Multi-Piece vs Single Piece Wheels (Pros and Cons)


If you’re in the market for some new alloy wheels then one of the main decisions you’ll need to make is whether you want to go for a multi-piece wheel, or a single piece wheel. In this guide, I’ll compare all the pros and cons of each option so you can decide which is the best choice for your car.

The Quick Answer

Multi-piece wheels are more expensive but allow you to customise the design more so than with single-piece wheels so you can get the best fitment and style. Multi-piece wheels are stronger and lighter than single-piece cast/ flow formed wheels but weaker and heavier than forged single-piece forged wheels.

Single Piece Wheels

Most aftermarket and factory alloy wheels are single-piece. One-piece wheels, are usually made by one of three main production methods: casting, flow forming and forging.

  • Cast wheels: molten aluminium is poured or injected into a mold to shape the wheel. These wheels are cheaper because they are fast and inexpensive to produce. However, they are heavy and weak in comparison to the other constructions.
  • Flow formed wheels: flow formed wheels are produced in the same way as cast wheels however the barrel is stretched using heat and pressure to make it thinner but also stronger than the barrel on a regular cast wheel.
  • Forged wheels: a solid piece of aluminium is exposed to heat and pressure to shape the wheel. Forged wheels are light but also very strong and durable. The drawback is that they are very expensive.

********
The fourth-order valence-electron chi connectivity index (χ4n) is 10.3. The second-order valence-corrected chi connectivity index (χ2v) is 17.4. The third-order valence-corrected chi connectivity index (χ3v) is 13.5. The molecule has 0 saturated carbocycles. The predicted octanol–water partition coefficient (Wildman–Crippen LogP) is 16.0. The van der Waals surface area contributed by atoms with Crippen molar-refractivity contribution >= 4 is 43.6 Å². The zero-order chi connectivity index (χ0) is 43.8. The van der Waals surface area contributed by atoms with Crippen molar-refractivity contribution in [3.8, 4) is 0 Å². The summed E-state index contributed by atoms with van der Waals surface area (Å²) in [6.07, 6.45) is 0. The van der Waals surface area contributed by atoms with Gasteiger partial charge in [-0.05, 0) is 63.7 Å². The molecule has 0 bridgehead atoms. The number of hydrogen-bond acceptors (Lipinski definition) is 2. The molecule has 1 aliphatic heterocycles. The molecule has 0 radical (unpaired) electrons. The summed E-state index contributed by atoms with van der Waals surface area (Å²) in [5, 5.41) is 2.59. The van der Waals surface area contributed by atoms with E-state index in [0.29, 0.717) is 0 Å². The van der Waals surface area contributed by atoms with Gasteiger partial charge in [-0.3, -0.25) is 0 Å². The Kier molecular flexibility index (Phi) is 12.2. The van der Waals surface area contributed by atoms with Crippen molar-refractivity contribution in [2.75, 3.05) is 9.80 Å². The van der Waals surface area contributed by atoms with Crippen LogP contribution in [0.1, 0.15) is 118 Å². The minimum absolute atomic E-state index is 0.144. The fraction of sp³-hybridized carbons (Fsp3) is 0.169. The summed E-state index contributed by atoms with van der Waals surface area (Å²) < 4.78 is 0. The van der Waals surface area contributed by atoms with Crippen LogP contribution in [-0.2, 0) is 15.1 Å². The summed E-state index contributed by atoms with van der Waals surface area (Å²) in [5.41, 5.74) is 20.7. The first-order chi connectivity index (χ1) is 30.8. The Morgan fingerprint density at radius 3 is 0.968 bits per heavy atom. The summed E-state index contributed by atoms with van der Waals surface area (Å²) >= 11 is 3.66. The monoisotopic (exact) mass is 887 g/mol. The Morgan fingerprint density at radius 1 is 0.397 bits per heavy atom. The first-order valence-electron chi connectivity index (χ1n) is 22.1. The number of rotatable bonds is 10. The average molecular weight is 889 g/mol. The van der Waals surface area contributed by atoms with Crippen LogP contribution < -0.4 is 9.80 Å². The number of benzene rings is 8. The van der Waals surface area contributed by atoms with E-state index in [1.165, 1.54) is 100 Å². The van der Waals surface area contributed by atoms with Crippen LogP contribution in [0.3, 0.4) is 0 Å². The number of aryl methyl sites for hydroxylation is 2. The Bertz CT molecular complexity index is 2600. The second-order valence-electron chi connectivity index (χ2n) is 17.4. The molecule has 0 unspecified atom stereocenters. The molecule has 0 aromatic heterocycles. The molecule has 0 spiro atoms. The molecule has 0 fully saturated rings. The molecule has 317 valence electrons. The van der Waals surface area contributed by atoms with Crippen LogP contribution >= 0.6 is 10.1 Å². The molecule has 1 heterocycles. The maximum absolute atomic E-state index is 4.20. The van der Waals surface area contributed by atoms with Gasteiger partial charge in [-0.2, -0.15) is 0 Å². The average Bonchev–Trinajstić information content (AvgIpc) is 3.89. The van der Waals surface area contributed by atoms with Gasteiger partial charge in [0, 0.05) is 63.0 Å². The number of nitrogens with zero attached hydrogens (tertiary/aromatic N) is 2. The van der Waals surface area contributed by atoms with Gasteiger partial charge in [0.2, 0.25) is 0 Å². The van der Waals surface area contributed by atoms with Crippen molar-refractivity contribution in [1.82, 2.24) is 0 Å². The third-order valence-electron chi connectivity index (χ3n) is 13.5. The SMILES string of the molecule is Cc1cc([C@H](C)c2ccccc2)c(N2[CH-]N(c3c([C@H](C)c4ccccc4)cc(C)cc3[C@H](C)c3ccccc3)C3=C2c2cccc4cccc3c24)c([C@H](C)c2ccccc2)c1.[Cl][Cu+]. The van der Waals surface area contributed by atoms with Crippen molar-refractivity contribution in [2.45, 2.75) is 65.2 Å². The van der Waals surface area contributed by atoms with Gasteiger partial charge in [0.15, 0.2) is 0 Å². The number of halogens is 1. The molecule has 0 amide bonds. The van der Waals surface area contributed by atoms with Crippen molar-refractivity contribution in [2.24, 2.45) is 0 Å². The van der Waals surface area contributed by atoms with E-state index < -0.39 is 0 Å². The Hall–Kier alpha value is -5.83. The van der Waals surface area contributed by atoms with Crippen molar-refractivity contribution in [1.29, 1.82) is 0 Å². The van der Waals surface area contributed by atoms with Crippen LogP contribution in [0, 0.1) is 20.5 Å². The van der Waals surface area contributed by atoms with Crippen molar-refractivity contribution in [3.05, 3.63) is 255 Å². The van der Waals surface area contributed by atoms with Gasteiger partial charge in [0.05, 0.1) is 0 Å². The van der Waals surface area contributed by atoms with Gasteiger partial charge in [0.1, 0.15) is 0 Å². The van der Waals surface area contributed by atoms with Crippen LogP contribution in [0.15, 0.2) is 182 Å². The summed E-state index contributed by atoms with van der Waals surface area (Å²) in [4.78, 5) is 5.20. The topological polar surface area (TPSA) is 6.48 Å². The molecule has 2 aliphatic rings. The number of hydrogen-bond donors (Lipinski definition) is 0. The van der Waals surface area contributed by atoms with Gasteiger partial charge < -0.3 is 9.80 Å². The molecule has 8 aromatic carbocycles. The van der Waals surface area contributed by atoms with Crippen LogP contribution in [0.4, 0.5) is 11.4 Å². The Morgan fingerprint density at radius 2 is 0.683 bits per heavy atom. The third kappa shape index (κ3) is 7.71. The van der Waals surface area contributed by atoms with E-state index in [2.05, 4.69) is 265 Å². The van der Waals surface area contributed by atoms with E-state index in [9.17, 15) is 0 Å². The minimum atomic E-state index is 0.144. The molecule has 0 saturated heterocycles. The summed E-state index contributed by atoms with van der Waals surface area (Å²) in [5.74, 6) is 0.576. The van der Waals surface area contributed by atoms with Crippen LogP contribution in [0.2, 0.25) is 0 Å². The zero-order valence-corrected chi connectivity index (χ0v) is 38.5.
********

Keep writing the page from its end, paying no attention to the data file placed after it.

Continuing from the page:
Examples of single-piece wheels

Although each type of single-piece wheel (cast, flow formed and forged) has their own pros and cons, all single-piece wheels tend to share the same advantages over multi-piece wheels, they weigh and cost less. Forged single-piece wheels are the strongest type, whilst cast wheels are the least expensive and most readily available with shorter lead times.

Multi-Piece Wheels

Multi-piece wheels come in either two or three pieces. Three-piece wheels consist of an outer barrel (spun lip), inner barrel and the wheel face. Two-piece wheels just have separate wheel face and barrel, which is not split into an inner and outer section.

The pieces are joined together usually using a silicone sealant and bolts which makes them quite easy to recognise compared to single-piece wheels. Some manufacturers such as Work weld the parts together to increase the strength.

Most multi-piece wheels have a forged centre and spun barrel which means they are very strong. However, they are not as strong as single-piece forged wheels. The construction of multi-piece wheels does unfortunately add some extra weight, and they are very expensive. However, they do give you tonnes of customisability which is their main draw over their single-piece counterparts.

Comparing the Differences

Now we’ve been through an overview of single and multi-piece wheels, let’s directly compare them in the following categories:

  • Customisability
  • Repair Process
  • Strength
  • Weight
  • Price
  • Lead Time

Customisability